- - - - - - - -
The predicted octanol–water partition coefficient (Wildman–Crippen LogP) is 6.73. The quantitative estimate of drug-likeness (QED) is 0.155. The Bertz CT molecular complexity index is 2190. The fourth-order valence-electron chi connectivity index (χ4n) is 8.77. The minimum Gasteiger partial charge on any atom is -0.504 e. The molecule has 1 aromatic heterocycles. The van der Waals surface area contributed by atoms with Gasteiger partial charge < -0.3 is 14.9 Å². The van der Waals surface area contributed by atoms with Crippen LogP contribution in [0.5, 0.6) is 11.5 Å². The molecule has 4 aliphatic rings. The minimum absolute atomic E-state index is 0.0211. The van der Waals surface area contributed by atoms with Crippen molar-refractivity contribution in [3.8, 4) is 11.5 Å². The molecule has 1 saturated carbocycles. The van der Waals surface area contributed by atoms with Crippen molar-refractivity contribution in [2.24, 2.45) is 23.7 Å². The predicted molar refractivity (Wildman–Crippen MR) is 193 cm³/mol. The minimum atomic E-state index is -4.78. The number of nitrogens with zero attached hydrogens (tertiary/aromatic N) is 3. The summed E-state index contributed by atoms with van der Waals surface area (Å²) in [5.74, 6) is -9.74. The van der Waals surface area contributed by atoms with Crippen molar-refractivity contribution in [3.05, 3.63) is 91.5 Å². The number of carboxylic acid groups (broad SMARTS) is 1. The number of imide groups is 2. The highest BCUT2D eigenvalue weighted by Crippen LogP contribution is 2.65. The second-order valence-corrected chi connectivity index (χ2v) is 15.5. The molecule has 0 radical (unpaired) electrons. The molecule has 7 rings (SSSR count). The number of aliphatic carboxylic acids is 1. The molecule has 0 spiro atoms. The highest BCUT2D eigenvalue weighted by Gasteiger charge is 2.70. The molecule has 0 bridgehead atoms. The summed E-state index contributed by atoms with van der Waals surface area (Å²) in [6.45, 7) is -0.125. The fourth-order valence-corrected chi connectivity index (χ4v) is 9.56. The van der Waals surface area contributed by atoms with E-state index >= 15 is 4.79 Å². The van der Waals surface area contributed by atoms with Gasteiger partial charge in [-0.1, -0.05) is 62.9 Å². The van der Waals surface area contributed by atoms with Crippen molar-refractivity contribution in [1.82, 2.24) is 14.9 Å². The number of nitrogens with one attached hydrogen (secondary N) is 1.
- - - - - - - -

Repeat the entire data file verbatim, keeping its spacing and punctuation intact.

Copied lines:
The predicted octanol–water partition coefficient (Wildman–Crippen LogP) is 6.73. The quantitative estimate of drug-likeness (QED) is 0.155. The Bertz CT molecular complexity index is 2190. The fourth-order valence-electron chi connectivity index (χ4n) is 8.77. The minimum Gasteiger partial charge on any atom is -0.504 e. The molecule has 1 aromatic heterocycles. The van der Waals surface area contributed by atoms with Gasteiger partial charge < -0.3 is 14.9 Å². The van der Waals surface area contributed by atoms with Crippen LogP contribution in [0.5, 0.6) is 11.5 Å². The molecule has 4 aliphatic rings. The minimum absolute atomic E-state index is 0.0211. The van der Waals surface area contributed by atoms with Crippen molar-refractivity contribution in [3.8, 4) is 11.5 Å². The molecule has 1 saturated carbocycles. The van der Waals surface area contributed by atoms with Crippen molar-refractivity contribution in [2.24, 2.45) is 23.7 Å². The predicted molar refractivity (Wildman–Crippen MR) is 193 cm³/mol. The minimum atomic E-state index is -4.78. The number of nitrogens with zero attached hydrogens (tertiary/aromatic N) is 3. The summed E-state index contributed by atoms with van der Waals surface area (Å²) in [5.74, 6) is -9.74. The van der Waals surface area contributed by atoms with Crippen molar-refractivity contribution in [3.05, 3.63) is 91.5 Å². The number of carboxylic acid groups (broad SMARTS) is 1. The number of imide groups is 2. The highest BCUT2D eigenvalue weighted by Crippen LogP contribution is 2.65. The second-order valence-corrected chi connectivity index (χ2v) is 15.5. The molecule has 0 radical (unpaired) electrons. The molecule has 7 rings (SSSR count). The number of aliphatic carboxylic acids is 1. The molecule has 0 spiro atoms. The highest BCUT2D eigenvalue weighted by Gasteiger charge is 2.70. The molecule has 0 bridgehead atoms. The summed E-state index contributed by atoms with van der Waals surface area (Å²) in [6.45, 7) is -0.125. The fourth-order valence-corrected chi connectivity index (χ4v) is 9.56. The van der Waals surface area contributed by atoms with E-state index >= 15 is 4.79 Å². The van der Waals surface area contributed by atoms with Gasteiger partial charge in [-0.1, -0.05) is 62.9 Å². The van der Waals surface area contributed by atoms with Crippen molar-refractivity contribution in [1.82, 2.24) is 14.9 Å². The number of nitrogens with one attached hydrogen (secondary N) is 1.